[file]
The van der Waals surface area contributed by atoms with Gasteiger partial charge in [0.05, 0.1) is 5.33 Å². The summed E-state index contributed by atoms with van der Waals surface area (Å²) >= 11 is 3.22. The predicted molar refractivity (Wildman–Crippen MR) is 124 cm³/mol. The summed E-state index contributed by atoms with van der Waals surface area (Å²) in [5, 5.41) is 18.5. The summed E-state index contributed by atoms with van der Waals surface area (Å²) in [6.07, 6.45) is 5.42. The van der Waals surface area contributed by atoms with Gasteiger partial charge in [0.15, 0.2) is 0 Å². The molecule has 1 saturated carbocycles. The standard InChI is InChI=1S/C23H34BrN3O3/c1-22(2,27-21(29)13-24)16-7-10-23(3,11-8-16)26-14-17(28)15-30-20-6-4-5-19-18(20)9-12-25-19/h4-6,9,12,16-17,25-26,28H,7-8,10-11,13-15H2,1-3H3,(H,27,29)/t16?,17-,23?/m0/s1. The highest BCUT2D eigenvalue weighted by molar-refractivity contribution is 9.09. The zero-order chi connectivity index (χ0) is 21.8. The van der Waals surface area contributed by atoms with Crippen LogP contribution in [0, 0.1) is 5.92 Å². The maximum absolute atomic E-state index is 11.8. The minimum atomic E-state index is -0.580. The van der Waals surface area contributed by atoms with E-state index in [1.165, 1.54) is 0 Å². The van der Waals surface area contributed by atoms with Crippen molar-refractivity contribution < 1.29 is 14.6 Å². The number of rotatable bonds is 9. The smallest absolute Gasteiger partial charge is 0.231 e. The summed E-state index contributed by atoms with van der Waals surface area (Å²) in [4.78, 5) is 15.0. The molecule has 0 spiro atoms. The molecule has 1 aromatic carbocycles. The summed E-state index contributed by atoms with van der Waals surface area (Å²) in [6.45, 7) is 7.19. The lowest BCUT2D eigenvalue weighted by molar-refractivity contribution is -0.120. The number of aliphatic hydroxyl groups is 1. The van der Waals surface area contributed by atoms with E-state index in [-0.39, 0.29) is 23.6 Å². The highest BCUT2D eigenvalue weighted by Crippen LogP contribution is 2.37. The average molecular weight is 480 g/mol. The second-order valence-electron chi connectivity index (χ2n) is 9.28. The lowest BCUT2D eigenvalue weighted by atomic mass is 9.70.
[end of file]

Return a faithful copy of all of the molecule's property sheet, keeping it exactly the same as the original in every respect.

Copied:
The van der Waals surface area contributed by atoms with Gasteiger partial charge in [0.05, 0.1) is 5.33 Å². The summed E-state index contributed by atoms with van der Waals surface area (Å²) >= 11 is 3.22. The predicted molar refractivity (Wildman–Crippen MR) is 124 cm³/mol. The summed E-state index contributed by atoms with van der Waals surface area (Å²) in [5, 5.41) is 18.5. The summed E-state index contributed by atoms with van der Waals surface area (Å²) in [6.07, 6.45) is 5.42. The van der Waals surface area contributed by atoms with Gasteiger partial charge in [0.15, 0.2) is 0 Å². The molecule has 1 saturated carbocycles. The standard InChI is InChI=1S/C23H34BrN3O3/c1-22(2,27-21(29)13-24)16-7-10-23(3,11-8-16)26-14-17(28)15-30-20-6-4-5-19-18(20)9-12-25-19/h4-6,9,12,16-17,25-26,28H,7-8,10-11,13-15H2,1-3H3,(H,27,29)/t16?,17-,23?/m0/s1. The highest BCUT2D eigenvalue weighted by molar-refractivity contribution is 9.09. The zero-order chi connectivity index (χ0) is 21.8. The van der Waals surface area contributed by atoms with Crippen LogP contribution in [0, 0.1) is 5.92 Å². The maximum absolute atomic E-state index is 11.8. The minimum atomic E-state index is -0.580. The van der Waals surface area contributed by atoms with E-state index in [1.165, 1.54) is 0 Å². The van der Waals surface area contributed by atoms with Crippen molar-refractivity contribution < 1.29 is 14.6 Å². The number of rotatable bonds is 9. The smallest absolute Gasteiger partial charge is 0.231 e. The summed E-state index contributed by atoms with van der Waals surface area (Å²) in [4.78, 5) is 15.0. The molecule has 0 spiro atoms. The molecule has 1 aromatic carbocycles. The summed E-state index contributed by atoms with van der Waals surface area (Å²) in [6.45, 7) is 7.19. The lowest BCUT2D eigenvalue weighted by molar-refractivity contribution is -0.120. The number of aliphatic hydroxyl groups is 1. The van der Waals surface area contributed by atoms with E-state index in [-0.39, 0.29) is 23.6 Å². The highest BCUT2D eigenvalue weighted by Crippen LogP contribution is 2.37. The average molecular weight is 480 g/mol. The second-order valence-electron chi connectivity index (χ2n) is 9.28. The lowest BCUT2D eigenvalue weighted by atomic mass is 9.70.